In 2016 investors continued to ramp up their deals to companies aiming to use digital solutions to remedy pain points in the healthcare system. Global equity funding to private digital health startups grew for the 7th straight year in 2016, hitting a high of $6.1B. While the large majority of rounds went to early-stage, seed and Series A companies, a few more mature companies also raised notable mega-rounds.
This past year saw mega-rounds of $100M or more to insurance provider Oscar Health Insurance and oncology software platform Flatiron Health, among many others. Meanwhile, valuations at exit also remained strong. In February 2016 Truven Health Analytics was acquired by IBM at a valuation of $2.6B and NantHealth IPO’d in June at a valuation of $1.6B.
Below, we take a look at funding and deals to digital health startups from 2009 through 2016.
Yearly funding trends
In 2016, equity funding to digital health companies saw a 3.2% increase from $5.9B in 2015 to nearly $6.1B in 2016. Deals, however, dropped 9.6% from a high of 1016 in 2015 to 918 in 2016.
The largest deals of 2016 include Ping An Good Doctor‘s $500M Series A in May which valued the company at $3B and Oscar Health Insurance‘s $400M Series C in February from investors including Google Ventures, Ping An Ventures, Thrive Capital, and Founders Fund. Ping An Ventures is partially backed by Ping An Insurance, which also backs Ping An Good Doctor.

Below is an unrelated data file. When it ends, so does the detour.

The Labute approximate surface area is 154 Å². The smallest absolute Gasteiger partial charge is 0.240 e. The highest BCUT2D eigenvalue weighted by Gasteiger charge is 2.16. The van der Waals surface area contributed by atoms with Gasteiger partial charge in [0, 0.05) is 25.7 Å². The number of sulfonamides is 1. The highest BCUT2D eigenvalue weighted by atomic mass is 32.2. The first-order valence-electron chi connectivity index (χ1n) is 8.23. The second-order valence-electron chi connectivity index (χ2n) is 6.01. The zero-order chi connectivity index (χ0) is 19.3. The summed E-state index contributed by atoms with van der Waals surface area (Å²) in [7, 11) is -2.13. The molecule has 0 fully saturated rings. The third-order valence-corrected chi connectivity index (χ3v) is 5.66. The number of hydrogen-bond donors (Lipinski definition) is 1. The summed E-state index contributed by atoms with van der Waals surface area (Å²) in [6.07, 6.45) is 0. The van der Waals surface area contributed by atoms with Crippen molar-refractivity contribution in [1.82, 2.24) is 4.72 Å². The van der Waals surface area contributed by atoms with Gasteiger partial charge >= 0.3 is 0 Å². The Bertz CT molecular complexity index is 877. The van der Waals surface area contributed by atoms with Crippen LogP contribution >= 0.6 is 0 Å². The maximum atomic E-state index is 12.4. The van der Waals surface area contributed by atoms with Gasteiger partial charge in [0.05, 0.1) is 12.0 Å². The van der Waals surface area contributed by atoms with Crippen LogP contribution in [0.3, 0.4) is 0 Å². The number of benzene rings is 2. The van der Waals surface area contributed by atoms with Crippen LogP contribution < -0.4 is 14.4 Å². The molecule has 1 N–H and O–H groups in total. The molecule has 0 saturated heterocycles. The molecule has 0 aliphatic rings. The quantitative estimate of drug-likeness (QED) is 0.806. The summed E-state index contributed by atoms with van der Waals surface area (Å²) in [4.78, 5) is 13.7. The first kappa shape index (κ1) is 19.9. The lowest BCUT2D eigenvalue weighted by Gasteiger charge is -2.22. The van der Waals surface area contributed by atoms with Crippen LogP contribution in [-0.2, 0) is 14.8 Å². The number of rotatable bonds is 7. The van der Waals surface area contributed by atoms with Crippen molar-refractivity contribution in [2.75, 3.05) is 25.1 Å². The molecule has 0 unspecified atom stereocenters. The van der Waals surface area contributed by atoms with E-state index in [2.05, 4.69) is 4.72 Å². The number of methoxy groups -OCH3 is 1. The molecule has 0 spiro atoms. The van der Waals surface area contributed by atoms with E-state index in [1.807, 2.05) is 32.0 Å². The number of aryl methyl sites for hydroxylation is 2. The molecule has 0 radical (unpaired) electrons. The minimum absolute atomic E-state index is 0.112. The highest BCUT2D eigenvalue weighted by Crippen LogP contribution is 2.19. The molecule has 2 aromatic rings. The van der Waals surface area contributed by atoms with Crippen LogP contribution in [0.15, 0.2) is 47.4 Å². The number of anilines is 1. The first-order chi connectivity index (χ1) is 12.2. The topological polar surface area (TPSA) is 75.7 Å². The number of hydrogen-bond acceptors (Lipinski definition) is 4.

Quarterly funding trends
On a quarterly basis, funding saw a 7.7% increase from $944M in Q3’16 to $1.02B in Q4’16. Deal flow, which fell from Q1-Q3’16, picked back up at the end of the year, hitting 250.
A few of the larger deals in Q4’16 were Crossover Health‘s $92M equity round from Gurnet Point Capital, WellTok‘s $33.7 Series E from investors including Qualcomm Ventures, NEA, and InterWest Partners, and PatientPing‘s $31.6M Series B from Andreessen Horowitz and Leerink Partners.
Crossover Health uses health data analytics to optimize its health service offerings, WellTok develops an artificially intelligent platform to motivate employees to get healthy, and PatientPing is an online care coordination network.
Deal share by stage
Digital health is becoming an increasingly competitive sector, with a greater percentage of deals going to early-stage, seed and Series A rounds. Prior to 2011, early-stage funding occupied just under 50% of total deal share. But following the approval of the Affordable Care Act in 2010, funding to early-stage digital health companies in every following year has not dipped below 56% of total deal share.
Meanwhile, mid-stage deals (Series B and C) have been trending downwards from a high of 22% in 2009 to 12% in 2016. Since hitting a high of 11% in 2010, late-stage rounds (Series D and E+) have also trended down, settling at 4% in 2016.
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